“As for Sheri, she was tough yet tender, vocal when she was displeased and could stand up to Zuba and shut him down. Besides, Sherri is just full of energy and was so enthusiastic about it. She was great to work with. What people don’t realize is her entire career isn’t sitting at a table with several other ladies. She does comedy, too. She has some real acting chops. She also did some heavy scenes and she did a beautiful job. She really got the mom role down.”

As for the original cast, they apparently contributed mightily as well.

“They were ready to go,” says Darnell. “As soon as we said we were ready they were right back. They really gave a lot because we were constantly rewriting the story and they kept on coming back in, especially Ben, who is incredibly busy.

“They come in there and have to give so much up in a way. We’re sort of developing the story as they are coming in. They are reading lines, improvising, imagining entire sequences and entire characters. None of that stuff is really there in the beginning. We really use them to help us develop those characters. We took a real leap of faith when we signed those actors, and it really paid out.”

More important, the film has the Penguins. McGrath’s Heroes not only steal the jeep that kicks off the main storyline of the film, but they truly do steal the movie with their new adversary, Mason.

“It’s a great way to vent,” McGrath laughs. “The Penguins are just so zippy and retro, especially Skipper. He’s based on Robert Stack, Charlton Heston and Kirk Douglas so it’s really fun to get behind him. Also, getting behind the mike it made me realize how much I depended on Erik as well as how much doing voice work was working in a vacuum. It’s enlightening in terms of being a director.

“As for Mason, That’s Conrad Vernon. He’s directing Monsters vs. Aliens right now. He also directed Shrek 2. How we get some of these voices is we sometimes do the voices ourselves to fill in as scratch voices until we hire the voice over artist. Sometimes it just sticks.”

“It was just a riff. It was just us being some of the boys. The Penguins for us, because they are much more comic relief, are just a lot of fun. We love to come up with lots of shticks for them. They are kind of our desert for working on this movie.”

And as animation fans now know, the Penguins’ stardom is rising even higher. They will be the stars of their own animated series on Nickelodeon in the near future.

“We are as consultants on that one,” says Darnell. “We’re not there in the trenches with the crew. We help the people working on it on just what the characters are and helping them achieve the animation style. So it will come like it was derived from the two films.

“It’s a bit of an alternate reality in a way. They are back in New York and King Julian, Mort and Maurice are there with them. So it’s those two groups, who were more minor characters, primarily going up against each other as adversaries. We didn’t get Sacha Baron Cohen to voice Julian, but we do have Tom as Skipper.”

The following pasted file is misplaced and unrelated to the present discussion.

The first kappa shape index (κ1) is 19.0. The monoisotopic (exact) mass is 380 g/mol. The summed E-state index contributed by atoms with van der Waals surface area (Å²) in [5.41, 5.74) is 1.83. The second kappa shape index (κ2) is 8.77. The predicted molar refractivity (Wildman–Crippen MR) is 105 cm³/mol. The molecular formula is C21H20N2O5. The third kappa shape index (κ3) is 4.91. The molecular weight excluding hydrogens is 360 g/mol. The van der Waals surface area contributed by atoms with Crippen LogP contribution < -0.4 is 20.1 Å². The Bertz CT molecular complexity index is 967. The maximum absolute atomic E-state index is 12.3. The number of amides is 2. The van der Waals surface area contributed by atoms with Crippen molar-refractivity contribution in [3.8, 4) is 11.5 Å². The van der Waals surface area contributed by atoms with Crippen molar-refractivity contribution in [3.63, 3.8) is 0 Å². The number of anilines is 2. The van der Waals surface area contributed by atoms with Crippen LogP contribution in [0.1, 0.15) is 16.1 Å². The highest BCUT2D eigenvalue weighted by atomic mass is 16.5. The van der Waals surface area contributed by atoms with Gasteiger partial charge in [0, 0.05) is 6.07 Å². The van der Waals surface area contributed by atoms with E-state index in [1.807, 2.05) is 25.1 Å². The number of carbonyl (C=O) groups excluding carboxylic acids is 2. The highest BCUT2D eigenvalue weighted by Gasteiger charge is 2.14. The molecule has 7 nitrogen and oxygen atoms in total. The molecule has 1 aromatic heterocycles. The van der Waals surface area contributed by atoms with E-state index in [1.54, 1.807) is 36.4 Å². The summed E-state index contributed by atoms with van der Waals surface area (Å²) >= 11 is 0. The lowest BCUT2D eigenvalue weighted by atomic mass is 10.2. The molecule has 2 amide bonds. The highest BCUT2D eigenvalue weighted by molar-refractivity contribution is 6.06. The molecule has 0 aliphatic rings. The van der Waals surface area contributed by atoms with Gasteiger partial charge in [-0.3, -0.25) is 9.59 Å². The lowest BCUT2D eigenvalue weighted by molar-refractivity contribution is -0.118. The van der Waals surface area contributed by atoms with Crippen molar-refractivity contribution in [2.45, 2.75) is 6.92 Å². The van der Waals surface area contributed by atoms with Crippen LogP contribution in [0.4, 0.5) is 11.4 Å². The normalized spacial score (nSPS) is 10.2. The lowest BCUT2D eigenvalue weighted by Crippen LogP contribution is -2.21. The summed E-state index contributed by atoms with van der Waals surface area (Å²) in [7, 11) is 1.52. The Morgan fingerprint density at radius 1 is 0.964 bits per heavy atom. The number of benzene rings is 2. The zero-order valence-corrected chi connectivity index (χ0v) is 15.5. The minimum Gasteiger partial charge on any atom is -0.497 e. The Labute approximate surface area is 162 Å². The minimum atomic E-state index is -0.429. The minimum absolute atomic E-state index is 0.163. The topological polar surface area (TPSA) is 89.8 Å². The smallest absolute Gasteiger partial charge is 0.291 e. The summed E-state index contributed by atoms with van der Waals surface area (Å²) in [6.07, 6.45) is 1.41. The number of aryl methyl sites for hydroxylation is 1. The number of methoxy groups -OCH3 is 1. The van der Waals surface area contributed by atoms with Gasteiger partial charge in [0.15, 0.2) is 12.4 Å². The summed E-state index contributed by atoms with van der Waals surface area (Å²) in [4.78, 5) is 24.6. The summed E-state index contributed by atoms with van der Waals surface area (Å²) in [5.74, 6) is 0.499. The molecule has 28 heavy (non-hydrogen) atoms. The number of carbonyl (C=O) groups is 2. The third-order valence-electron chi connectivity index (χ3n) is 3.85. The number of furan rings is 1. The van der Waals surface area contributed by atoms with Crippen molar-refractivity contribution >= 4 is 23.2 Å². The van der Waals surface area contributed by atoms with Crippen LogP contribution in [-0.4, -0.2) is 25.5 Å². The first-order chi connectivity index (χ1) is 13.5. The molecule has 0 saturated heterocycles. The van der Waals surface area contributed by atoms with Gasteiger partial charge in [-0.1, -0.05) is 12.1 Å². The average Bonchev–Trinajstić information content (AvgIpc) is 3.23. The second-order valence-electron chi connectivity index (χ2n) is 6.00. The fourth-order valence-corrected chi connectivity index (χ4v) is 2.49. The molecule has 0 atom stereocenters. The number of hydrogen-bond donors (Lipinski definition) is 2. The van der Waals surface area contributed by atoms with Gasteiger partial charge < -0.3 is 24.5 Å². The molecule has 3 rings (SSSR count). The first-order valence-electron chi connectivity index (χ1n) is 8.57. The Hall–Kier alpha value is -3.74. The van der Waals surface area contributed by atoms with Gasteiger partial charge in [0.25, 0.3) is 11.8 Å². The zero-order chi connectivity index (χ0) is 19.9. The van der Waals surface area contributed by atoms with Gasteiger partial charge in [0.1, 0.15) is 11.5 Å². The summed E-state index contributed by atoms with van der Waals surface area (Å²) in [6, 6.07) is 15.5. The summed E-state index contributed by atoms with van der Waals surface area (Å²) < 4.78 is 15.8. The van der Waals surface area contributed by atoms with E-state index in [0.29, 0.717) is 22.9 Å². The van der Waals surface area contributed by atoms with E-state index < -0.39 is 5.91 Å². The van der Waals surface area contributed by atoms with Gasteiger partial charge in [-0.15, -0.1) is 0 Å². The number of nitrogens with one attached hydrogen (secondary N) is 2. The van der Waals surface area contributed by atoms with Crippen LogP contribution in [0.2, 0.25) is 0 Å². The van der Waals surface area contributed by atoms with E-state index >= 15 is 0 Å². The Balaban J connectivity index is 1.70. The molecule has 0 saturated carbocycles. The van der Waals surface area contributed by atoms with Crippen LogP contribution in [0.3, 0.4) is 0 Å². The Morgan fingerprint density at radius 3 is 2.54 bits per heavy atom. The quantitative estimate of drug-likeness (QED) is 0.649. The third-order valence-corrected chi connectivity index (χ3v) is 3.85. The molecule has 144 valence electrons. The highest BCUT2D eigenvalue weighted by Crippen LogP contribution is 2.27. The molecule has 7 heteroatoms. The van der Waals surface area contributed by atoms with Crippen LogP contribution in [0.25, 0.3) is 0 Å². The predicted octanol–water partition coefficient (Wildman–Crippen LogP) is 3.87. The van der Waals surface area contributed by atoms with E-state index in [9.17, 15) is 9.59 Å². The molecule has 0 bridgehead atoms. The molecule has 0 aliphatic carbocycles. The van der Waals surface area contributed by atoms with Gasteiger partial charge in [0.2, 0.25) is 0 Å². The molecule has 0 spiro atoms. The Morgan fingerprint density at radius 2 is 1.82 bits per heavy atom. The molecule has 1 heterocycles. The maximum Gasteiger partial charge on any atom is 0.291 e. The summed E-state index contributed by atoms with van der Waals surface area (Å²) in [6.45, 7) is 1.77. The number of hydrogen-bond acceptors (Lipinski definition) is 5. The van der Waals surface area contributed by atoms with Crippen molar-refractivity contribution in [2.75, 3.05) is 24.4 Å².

“It’s been fun,” adds McGrath. “For me I can just get together with the show’s creative people and be Skipper. What is funny though is friends of mine will ask me to do Skipper for their kids. When I do it for them the kids just look at me in a way that says ‘Who the heck are you? You’re not a Penguin!’ It really freaks them out. I now try not to do it.”

As for more of the main characters, don’t be surprised if there’s a Madagascar 3 in the works.

“There are a lot more stories we can tell with these guys,” says Darnell. “They are not back in New York, at least yet. Maybe in that film they’ll finally get there. We are already thinking of possible story lines but we will wait to see how this one is received.”

“We were real proud of the way the first one worked out,” says McGrath, “but we felt we could tell a better story because over the process we got to know the characters really well. So we thought we could do better. So that became our mission, our goal. So far so good, you know?”

After seeing Madagascar 2, all one can add is definitely.


Two special episodes of The Xtacles, created by 70-30 Productions (Sealab 2021, Frisky Dingo), are coming to Adult Swim on Sunday, Nov. 9 and Nov. 16 at midnight (eastern).

The Xtacles, spun off from the Adult Swim original series Frisky Dingo, follows the adventures of the world’s most elite private mechanized fighting police force as they battle super villains while causing massive amounts of property damage, personal injury and a few hurt feelings. The Xtacles typically do as much harm as any super villain they were trying to capture and sometimes even more. In fact, the world would actually be a safer place if the super villains were allowed to roam free. But The Xtacles can't have that, so look out villains and look out world.

Two episodes will air on Adult Swim starring Marshall Bell as Jack Taggart (the 40-year old, war veteran leader), Michael Ian Black as Chase Fontaine (25- year old hot shot Xtacle who is better than everyone else) and Rachael Harris as Alex (token hot girl).

The episodes are: “Operation: Mountain Punch” airs Sunday, Nov. 9 and “Operation: Murderous Conclusions” airs Sunday, Nov. 16.


Walt Disney Studios announced they’re sending characters from Bolt and Toy Story to the Macy’s Thanksgiving Day Parade. Miley Cyrus is also slated to sing “I Thought I Lost You” from the film Bolt aboard a float starring characters from the movie, which features the voices of Cyrus and John Travolta and opens on Nov. 21, 2008.

Meanwhile, Buzz Lightyear makes his Parade debut as a larger-than-life character helium balloon. His appearance celebrates the return of the Toy Story franchise to the big screen. The original Toy Story hits theaters on Oct. 2, 2009. Toy Story 2 debuts Feb. 12, 2010. Toy Story 3, a brand new adventure, will be in theaters June 18, 2010.

“Macy’s Thanksgiving Day Parade is an iconic event for families all over the world,” says Jim Gallagher, president of marketing for Walt Disney Studios Motion Pictures. “I can think of no better way to introduce families to Disney’s newest stars from ‘Bolt,’ and celebrate one of Disney/Pixar’s most beloved characters in Buzz Lightyear.”

“The Macy’s Parade has been the launching pad for many new beautifully animated characters just waiting to leap into the hearts of fans everywhere, and this year is no exception,” says Amy Kule, producer of Macy’s Thanksgiving Day Parade. “The addition of Bolt and Buzz Lightyear to an already stellar line-up is sure to be a highlight of the annual procession and make Bolt and Buzz Lightyear instant Parade classics.”

NEXT COLUMN: We chat with veteran voice artist Ellyn Stern, who’s done so many roles in her career she needs the IMDB to remember them all...

Related animation articles

Twitter activity